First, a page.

Care for Hummingbirds

Care for Hummingbirds for the remaining summer months is not tricky-






In nature, hummingbirds eat flower nectar for energy and bugs for protein.  Flower nectar is 21-23% sucrose- regular table sugar- so it is very easy and inexpensive to make.  But there are a few simple rules to follow in order to make things easier for you and your fast winged friends.


Mix 4 parts water to 1 part table sugar in a pan.  Do NOT use honey, Jell-O or brown sugar.  Do NOT use artificial sweeteners or red food coloring.  It is unnecessary and can harm the little hummers even in low concentrations because they eat so much nectar.  Just sugar and water is all you need.

Bring to a boil then remove from the heat.  Stir while heating until all of the sugar is dissolved.  The reason for boiling is not to make syrup, but to drive out the chlorine in the water and to kill mold and yeast spores that might be in the sugar.  This will help make the nectar last longer both in the feeder and in your fridge.

Cover and cool before pouring into your feeder.  You can make a larger batch of nectar and store in a pitcher in your fridge.  This makes refilling the feeder so easy that you won’t mind refilling every few days.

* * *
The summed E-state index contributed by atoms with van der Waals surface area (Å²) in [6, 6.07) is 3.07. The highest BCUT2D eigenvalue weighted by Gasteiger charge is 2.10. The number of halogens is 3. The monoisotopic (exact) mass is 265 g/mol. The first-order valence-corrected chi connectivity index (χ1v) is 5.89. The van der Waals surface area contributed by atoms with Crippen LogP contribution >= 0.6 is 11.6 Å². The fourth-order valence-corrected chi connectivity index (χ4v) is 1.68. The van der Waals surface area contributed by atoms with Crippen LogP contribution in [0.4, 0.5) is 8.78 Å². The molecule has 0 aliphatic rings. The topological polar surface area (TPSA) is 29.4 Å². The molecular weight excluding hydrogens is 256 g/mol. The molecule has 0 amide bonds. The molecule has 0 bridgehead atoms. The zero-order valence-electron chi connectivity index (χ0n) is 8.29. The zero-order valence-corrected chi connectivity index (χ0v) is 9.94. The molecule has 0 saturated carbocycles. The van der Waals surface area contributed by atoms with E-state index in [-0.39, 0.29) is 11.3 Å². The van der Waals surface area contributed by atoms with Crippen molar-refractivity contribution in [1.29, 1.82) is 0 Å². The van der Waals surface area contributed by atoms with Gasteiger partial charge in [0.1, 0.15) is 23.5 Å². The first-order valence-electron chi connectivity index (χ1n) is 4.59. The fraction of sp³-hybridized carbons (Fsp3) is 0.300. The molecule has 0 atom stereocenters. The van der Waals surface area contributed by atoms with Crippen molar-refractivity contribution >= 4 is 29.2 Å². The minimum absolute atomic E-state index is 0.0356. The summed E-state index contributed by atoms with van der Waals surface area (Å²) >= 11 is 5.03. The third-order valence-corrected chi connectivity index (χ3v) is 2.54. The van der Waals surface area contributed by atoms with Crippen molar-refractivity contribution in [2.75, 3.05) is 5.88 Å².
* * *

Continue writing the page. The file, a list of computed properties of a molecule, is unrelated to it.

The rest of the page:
Sugar water is a very rich growth medium, meaning yeast loves to eat it.  Mold and bacteria can grow causing harm to the hummingbirds.  This is why it is very important to keep your feeders clean and the nectar fresh.  You must change the nectar frequently to avoid these contaminants whether the birds come or not.

When the temperatures get above 70 degrees follow this chart:

High temperatures              Change nectar after

71-75                                             6 days

81-84                                             4 days

89-92                                             2 days

93+                                                  every day!

Clean your hummingbird feeder with hot soapy water each time you fill it and rinse well.

Other notes:
  • ALWAYS fill the feeder completely full with cool nectar Tube feeders operate on a vacuum principle and the feeder must completely full in order to form the vacuum.
  • Only hang your feeder in shade or partial shade.  The cooler the feeder the less likely to drip and the slower bacteria is to form.
  • News travels fast in the bird community and if you offer dirty feeders or rancid nectar they tell all their friends and you are tagged for life!